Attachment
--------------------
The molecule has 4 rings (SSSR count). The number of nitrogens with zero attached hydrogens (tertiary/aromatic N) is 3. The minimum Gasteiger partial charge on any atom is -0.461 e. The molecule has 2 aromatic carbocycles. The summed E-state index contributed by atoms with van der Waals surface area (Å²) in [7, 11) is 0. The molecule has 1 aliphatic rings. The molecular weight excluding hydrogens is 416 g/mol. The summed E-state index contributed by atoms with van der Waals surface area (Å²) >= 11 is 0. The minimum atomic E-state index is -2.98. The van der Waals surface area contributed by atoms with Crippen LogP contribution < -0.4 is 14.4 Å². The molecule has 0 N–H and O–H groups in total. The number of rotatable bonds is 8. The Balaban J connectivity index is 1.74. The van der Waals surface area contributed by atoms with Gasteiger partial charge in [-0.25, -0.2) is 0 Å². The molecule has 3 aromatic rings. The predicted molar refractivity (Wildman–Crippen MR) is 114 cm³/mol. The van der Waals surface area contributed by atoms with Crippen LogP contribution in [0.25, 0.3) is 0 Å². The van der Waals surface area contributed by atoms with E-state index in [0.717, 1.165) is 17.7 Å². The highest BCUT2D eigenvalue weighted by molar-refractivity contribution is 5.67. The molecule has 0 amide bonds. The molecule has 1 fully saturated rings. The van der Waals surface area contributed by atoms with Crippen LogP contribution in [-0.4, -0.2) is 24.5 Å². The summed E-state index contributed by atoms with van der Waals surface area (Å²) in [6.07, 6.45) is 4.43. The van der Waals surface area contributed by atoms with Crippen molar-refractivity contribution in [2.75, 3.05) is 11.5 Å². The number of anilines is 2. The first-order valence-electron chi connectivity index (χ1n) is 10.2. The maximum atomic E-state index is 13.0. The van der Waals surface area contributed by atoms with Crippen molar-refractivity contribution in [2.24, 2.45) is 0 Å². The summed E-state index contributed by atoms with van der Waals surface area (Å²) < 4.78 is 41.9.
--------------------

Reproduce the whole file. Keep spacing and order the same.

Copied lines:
The molecule has 4 rings (SSSR count). The number of nitrogens with zero attached hydrogens (tertiary/aromatic N) is 3. The minimum Gasteiger partial charge on any atom is -0.461 e. The molecule has 2 aromatic carbocycles. The summed E-state index contributed by atoms with van der Waals surface area (Å²) in [7, 11) is 0. The molecule has 1 aliphatic rings. The molecular weight excluding hydrogens is 416 g/mol. The summed E-state index contributed by atoms with van der Waals surface area (Å²) >= 11 is 0. The minimum atomic E-state index is -2.98. The van der Waals surface area contributed by atoms with Crippen LogP contribution < -0.4 is 14.4 Å². The molecule has 0 N–H and O–H groups in total. The number of rotatable bonds is 8. The Balaban J connectivity index is 1.74. The van der Waals surface area contributed by atoms with Gasteiger partial charge in [-0.25, -0.2) is 0 Å². The molecule has 3 aromatic rings. The predicted molar refractivity (Wildman–Crippen MR) is 114 cm³/mol. The van der Waals surface area contributed by atoms with Crippen LogP contribution in [0.25, 0.3) is 0 Å². The van der Waals surface area contributed by atoms with E-state index in [0.717, 1.165) is 17.7 Å². The highest BCUT2D eigenvalue weighted by molar-refractivity contribution is 5.67. The molecule has 0 amide bonds. The molecule has 1 fully saturated rings. The van der Waals surface area contributed by atoms with Crippen LogP contribution in [-0.4, -0.2) is 24.5 Å². The summed E-state index contributed by atoms with van der Waals surface area (Å²) in [6.07, 6.45) is 4.43. The van der Waals surface area contributed by atoms with Crippen molar-refractivity contribution in [2.75, 3.05) is 11.5 Å². The number of anilines is 2. The first-order valence-electron chi connectivity index (χ1n) is 10.2. The maximum atomic E-state index is 13.0. The van der Waals surface area contributed by atoms with Crippen molar-refractivity contribution in [2.24, 2.45) is 0 Å². The summed E-state index contributed by atoms with van der Waals surface area (Å²) < 4.78 is 41.9.